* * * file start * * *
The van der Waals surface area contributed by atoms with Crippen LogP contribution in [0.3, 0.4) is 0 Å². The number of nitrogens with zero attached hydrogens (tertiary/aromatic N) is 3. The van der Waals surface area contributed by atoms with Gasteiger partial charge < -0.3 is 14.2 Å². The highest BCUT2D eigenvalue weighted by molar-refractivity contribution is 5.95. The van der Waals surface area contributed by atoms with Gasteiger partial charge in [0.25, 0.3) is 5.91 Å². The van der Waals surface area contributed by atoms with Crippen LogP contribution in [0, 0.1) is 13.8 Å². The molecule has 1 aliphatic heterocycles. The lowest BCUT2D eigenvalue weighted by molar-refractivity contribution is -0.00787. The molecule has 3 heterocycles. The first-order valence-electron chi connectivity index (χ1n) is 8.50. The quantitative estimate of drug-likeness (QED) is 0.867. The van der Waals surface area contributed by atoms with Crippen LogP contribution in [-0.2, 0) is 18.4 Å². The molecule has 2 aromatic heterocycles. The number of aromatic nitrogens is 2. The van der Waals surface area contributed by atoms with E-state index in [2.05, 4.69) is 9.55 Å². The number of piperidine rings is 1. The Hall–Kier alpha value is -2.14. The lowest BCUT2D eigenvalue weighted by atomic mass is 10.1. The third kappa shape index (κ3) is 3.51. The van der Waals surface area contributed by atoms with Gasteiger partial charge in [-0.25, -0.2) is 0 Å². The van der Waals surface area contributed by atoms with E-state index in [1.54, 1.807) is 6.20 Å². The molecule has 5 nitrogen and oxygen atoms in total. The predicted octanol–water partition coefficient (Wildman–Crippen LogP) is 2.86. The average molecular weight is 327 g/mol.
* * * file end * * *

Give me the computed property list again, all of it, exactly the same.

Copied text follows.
The van der Waals surface area contributed by atoms with Crippen LogP contribution in [0.3, 0.4) is 0 Å². The number of nitrogens with zero attached hydrogens (tertiary/aromatic N) is 3. The van der Waals surface area contributed by atoms with Gasteiger partial charge < -0.3 is 14.2 Å². The highest BCUT2D eigenvalue weighted by molar-refractivity contribution is 5.95. The van der Waals surface area contributed by atoms with Gasteiger partial charge in [0.25, 0.3) is 5.91 Å². The van der Waals surface area contributed by atoms with Crippen LogP contribution in [0, 0.1) is 13.8 Å². The molecule has 1 aliphatic heterocycles. The lowest BCUT2D eigenvalue weighted by molar-refractivity contribution is -0.00787. The molecule has 3 heterocycles. The first-order valence-electron chi connectivity index (χ1n) is 8.50. The quantitative estimate of drug-likeness (QED) is 0.867. The van der Waals surface area contributed by atoms with Crippen LogP contribution in [-0.2, 0) is 18.4 Å². The molecule has 2 aromatic heterocycles. The number of aromatic nitrogens is 2. The van der Waals surface area contributed by atoms with E-state index in [2.05, 4.69) is 9.55 Å². The number of piperidine rings is 1. The Hall–Kier alpha value is -2.14. The lowest BCUT2D eigenvalue weighted by atomic mass is 10.1. The third kappa shape index (κ3) is 3.51. The van der Waals surface area contributed by atoms with Gasteiger partial charge in [-0.25, -0.2) is 0 Å². The van der Waals surface area contributed by atoms with E-state index in [1.54, 1.807) is 6.20 Å². The molecule has 5 nitrogen and oxygen atoms in total. The predicted octanol–water partition coefficient (Wildman–Crippen LogP) is 2.86. The average molecular weight is 327 g/mol.